In My Write Mind

Signed, I Miss You...

Dear Dad:

It's been a little over two months since you've been gone. I don't think I need to say it, but I will--I miss you. Well, everybody misses you.

I'm sure you know Mom is holding on, Sis and Niecey are working hard and the grandkids are growing like weeds. Kylie made honor roll again this month. She's such a gifted little girl, makes us all proud. Jay? Well, Jay's heart is in the right place...unfortunately his mind isn't. Yeah, they keep sending notes home about him acting up in class, not paying attention and talking to his neighbor instead of focusing on the teacher. They've threatened to send him home on more than one occasion. What's worrisome is that all the punishment in the world doesn't seem to faze him.

And that's why I'm writing this letter today, Dad. To ask you how. How in the world do we keep the kids' attention these days when there is so much going on around them that tells them not to listen? How do we instill good principles in them--like you did with us--if we can't even get them to respect their principals? When did school become a war zone pitting pupil against teacher?

When did it all become a joke?

The other day, Dad, when the Pacers brawled with the Piston fans, I thought of you. I saw the photos of those two little boys in the stands after the melee ended, just standing there crying and holding one another, shellshocked at such an early age by what had just taken place. That made my mind immediately race back to two different times when I was young. You remember them, don't you, Dad? My first baseball game at Yankee Stadium and the night at the gym across the street from our house when all hell broke loose.

The baseball game was great--sitting in the upper deck with a birdseye view of the whole field and the dark, clear sky above. The green grass, the hot dogs, the chance to see my hero, Willie Randolph. I will never forget the score of the game (Yankees 5, White Sox 3) or what happened in the 8th inning of that game. Yup, a brawl broke out between two men who had too much to drink, and too little sense. That was my first flash with violence (you know you sheltered us when we were little) and my heart was outside my chest when I saw the skirmish headed our way. You protected me that night, and told me that it wasn't normal for grown men to fight that way. I believed you.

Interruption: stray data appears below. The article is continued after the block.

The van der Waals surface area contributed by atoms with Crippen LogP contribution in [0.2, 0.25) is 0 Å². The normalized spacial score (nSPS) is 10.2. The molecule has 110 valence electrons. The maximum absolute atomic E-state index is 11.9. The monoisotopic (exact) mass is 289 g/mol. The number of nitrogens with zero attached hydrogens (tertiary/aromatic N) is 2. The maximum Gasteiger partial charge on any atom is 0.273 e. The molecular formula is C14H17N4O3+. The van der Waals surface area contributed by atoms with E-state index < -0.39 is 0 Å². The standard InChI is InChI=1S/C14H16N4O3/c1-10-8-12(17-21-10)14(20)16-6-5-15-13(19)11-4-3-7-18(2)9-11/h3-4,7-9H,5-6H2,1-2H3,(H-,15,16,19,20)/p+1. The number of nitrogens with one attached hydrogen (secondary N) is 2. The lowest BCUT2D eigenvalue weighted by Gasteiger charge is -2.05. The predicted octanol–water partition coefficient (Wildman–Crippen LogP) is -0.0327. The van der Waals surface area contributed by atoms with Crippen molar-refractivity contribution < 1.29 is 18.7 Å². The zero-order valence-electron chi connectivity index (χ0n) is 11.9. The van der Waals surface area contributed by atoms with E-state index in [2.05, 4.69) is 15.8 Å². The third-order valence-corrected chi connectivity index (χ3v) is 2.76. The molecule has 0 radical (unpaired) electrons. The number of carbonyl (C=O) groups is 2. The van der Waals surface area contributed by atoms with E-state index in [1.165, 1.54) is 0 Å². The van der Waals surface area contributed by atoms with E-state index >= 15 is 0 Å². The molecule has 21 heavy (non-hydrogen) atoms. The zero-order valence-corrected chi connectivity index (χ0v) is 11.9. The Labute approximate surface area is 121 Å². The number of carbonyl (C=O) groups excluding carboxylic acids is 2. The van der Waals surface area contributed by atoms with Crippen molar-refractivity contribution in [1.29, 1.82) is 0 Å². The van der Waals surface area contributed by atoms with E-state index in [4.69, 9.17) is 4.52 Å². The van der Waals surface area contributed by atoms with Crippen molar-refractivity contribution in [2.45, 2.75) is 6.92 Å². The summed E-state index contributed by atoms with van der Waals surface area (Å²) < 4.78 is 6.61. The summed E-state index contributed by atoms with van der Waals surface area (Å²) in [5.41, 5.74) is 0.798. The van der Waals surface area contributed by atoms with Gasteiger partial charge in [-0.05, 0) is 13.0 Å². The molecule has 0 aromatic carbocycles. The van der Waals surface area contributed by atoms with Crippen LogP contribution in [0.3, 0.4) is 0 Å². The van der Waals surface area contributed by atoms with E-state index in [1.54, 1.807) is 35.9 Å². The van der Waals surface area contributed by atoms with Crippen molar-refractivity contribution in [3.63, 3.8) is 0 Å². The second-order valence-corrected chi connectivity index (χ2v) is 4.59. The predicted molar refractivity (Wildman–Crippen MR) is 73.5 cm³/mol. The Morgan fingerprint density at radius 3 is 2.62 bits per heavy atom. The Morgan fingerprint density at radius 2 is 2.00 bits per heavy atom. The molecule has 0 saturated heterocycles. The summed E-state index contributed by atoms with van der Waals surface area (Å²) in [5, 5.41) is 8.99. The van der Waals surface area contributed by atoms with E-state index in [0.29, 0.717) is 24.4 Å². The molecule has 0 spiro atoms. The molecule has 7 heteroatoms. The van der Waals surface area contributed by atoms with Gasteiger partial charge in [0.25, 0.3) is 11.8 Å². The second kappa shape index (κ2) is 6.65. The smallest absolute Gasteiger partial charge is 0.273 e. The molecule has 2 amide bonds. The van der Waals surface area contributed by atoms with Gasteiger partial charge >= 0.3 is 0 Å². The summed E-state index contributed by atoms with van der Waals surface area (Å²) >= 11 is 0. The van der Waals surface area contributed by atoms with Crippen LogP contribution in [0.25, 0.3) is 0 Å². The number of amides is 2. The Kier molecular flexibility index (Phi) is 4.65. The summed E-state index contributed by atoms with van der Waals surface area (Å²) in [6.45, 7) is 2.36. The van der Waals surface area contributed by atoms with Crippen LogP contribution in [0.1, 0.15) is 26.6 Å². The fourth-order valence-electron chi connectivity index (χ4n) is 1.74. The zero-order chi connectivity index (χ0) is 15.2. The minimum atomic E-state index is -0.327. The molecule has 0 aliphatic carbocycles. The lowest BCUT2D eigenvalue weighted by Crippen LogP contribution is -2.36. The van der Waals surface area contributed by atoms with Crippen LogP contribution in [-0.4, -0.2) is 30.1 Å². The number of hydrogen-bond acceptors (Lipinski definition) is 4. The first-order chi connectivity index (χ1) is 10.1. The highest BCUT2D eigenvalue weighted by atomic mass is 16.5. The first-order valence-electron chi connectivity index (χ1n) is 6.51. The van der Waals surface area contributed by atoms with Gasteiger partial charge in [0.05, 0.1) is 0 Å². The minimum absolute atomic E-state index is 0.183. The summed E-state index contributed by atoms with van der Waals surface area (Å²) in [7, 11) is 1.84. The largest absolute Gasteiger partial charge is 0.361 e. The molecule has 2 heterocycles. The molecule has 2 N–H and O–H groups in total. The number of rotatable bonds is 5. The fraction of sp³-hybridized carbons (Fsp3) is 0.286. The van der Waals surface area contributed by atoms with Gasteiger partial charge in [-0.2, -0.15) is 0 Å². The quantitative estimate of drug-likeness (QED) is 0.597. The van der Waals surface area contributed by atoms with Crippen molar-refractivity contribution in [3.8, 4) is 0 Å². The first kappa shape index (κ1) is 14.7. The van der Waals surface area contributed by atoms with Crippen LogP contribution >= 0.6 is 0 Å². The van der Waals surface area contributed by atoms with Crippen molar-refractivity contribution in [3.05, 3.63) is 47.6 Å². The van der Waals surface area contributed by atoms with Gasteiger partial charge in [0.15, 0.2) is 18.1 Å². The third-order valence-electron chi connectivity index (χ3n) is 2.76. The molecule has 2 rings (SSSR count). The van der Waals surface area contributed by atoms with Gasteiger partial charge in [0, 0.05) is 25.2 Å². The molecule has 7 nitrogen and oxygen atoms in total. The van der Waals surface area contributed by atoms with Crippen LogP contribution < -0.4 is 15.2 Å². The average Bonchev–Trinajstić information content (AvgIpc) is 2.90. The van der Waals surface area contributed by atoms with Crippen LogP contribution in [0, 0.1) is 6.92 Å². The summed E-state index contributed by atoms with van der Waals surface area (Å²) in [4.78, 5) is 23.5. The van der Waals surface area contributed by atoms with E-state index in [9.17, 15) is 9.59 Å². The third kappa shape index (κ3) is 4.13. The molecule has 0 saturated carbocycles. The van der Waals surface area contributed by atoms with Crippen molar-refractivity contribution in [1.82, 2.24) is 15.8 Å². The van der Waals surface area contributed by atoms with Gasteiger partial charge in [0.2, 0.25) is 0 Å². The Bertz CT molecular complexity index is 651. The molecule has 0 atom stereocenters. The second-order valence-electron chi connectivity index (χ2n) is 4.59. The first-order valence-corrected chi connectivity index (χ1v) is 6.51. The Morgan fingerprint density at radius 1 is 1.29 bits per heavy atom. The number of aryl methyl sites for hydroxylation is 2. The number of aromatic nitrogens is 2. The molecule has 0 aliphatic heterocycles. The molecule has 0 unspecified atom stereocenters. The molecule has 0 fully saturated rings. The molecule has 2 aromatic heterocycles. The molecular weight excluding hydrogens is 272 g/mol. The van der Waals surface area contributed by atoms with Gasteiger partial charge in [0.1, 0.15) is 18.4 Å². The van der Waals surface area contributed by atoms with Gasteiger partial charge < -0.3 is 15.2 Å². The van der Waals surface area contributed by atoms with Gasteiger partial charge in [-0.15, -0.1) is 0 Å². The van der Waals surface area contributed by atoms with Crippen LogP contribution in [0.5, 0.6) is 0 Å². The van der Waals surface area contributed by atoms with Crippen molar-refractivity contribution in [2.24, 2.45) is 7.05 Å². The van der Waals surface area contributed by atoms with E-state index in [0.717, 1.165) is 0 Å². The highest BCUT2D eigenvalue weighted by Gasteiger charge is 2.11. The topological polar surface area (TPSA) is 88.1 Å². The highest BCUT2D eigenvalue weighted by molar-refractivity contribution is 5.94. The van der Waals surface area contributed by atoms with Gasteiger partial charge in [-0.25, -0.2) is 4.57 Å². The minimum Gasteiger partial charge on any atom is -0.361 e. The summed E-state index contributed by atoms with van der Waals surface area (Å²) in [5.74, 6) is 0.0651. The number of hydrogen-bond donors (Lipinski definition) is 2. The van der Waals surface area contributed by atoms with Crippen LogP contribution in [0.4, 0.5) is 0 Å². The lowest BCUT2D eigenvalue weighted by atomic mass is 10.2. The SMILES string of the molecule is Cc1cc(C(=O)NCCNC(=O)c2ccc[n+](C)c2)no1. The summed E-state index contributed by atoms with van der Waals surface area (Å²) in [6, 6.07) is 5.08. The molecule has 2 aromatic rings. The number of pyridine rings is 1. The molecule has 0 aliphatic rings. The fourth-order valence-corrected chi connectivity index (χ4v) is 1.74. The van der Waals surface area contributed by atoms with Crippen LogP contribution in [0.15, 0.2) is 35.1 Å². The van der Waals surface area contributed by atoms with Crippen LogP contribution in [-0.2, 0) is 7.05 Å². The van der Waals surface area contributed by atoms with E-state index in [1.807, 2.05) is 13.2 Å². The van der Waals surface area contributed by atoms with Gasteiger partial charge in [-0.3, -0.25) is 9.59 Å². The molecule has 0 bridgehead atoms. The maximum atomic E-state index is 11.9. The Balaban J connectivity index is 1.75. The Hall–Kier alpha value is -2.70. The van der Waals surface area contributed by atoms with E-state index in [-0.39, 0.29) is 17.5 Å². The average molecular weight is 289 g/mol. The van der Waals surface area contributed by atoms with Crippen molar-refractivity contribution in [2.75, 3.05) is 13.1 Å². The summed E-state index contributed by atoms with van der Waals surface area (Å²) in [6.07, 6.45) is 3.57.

I believed you a few years later, too, when we went to the gym ran by your boy Joe Davis. There I was, skinny kid with glasses, strapping on the boxing gloves and, for all intents and purposes, bouncing off the bag as I called myself punching it. It was a sight. Jumping rope, watching the amatuers during training--I loved it. Being there with you made it special.

And then--again--all hell broke loose as two wannabe pugilists took their earlier sparring match too seriously and started throwing chairs and tables at each other. I ran for cover underneath a table in a corner. And in the midst of the ruckus, I could hear you calling my name. I ran to you and we broke outta there. Once our hearts stopped racing, you again explained to me that it wasn't normal. That I shouldn't be afraid that things like that would happen all the time.

Well,, things like that are happening all the time. It's become the norm. And while I'm not scared for me, I'm definitely scared for Jay and Kylie. Scared that something like that will happen while they're on a school trip or in the school cafeteria. Scared that stepping on someone's sneaker or accidentally bumping someone might get them hurt. I'm scared that the things they see everyday, on the news, on cartoons, at school, in the streets...I'm scared they might view it all as something that should happen. As normal.

I'm scared that they might buy into that, turn into the instigators just to avoid being the victims. They're smart enough to do that, Dad, in order to survive.

Really, Dad, if we had to go through back then what Jay and Kylie have to face daily, would we have made it? Sure, I got chased home from school more than once, people made fun of my glasses and called me names like Four Eyes and Yellow Boy. But that was nothing compared to what goes on today. Weapons in schools? Cursing kindegarteners? How do I tell them how to deal with this, Dad?

I need to know the right things to say. They're 12 and 6 and have likely seen too much in their short lifetimes to disregard whatever I tell them. They probably saw the same footage I did of the fight the other night in Auburn Hills, or the one at the Vibe Awards in Santa Monica. Maybe they saw Pedro Martinez get beaned with a baseball at the Boston parade, or they see the mounting casualties from a war that shouldn't be.

So much has changed since you've been gone, Dad. You'll be happy to know that I'm taking life one day at a time without you. But one day, Dad, I'm gonna need you to tell me what the new normal is, because things that aren't supposed to happen...are happening all the time.

You told me back then that the world wasn't totally bad, that there was good in most men and that doing the right thing always paid off. Today, I believe I'm gonna need to hear that again, so I can tell that to Jay and Kylie, to those boys in the arena Friday night...and yes, Dad, to myself.

Your son,


scribbled by Will at 11/22/2004 01:40:00 PM
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Mind Droppings

I write entirely to find out what I'm thinking, what I'm looking at, what I see and what it means. What I want and what I fear. (Joan Didion)

The Write One

Will. Lefty. Since Summer 1971.
Over the next six months, I'll be saying some hellos, some goodbyes. Living, laughing, growing. Don't.miss.a.word.
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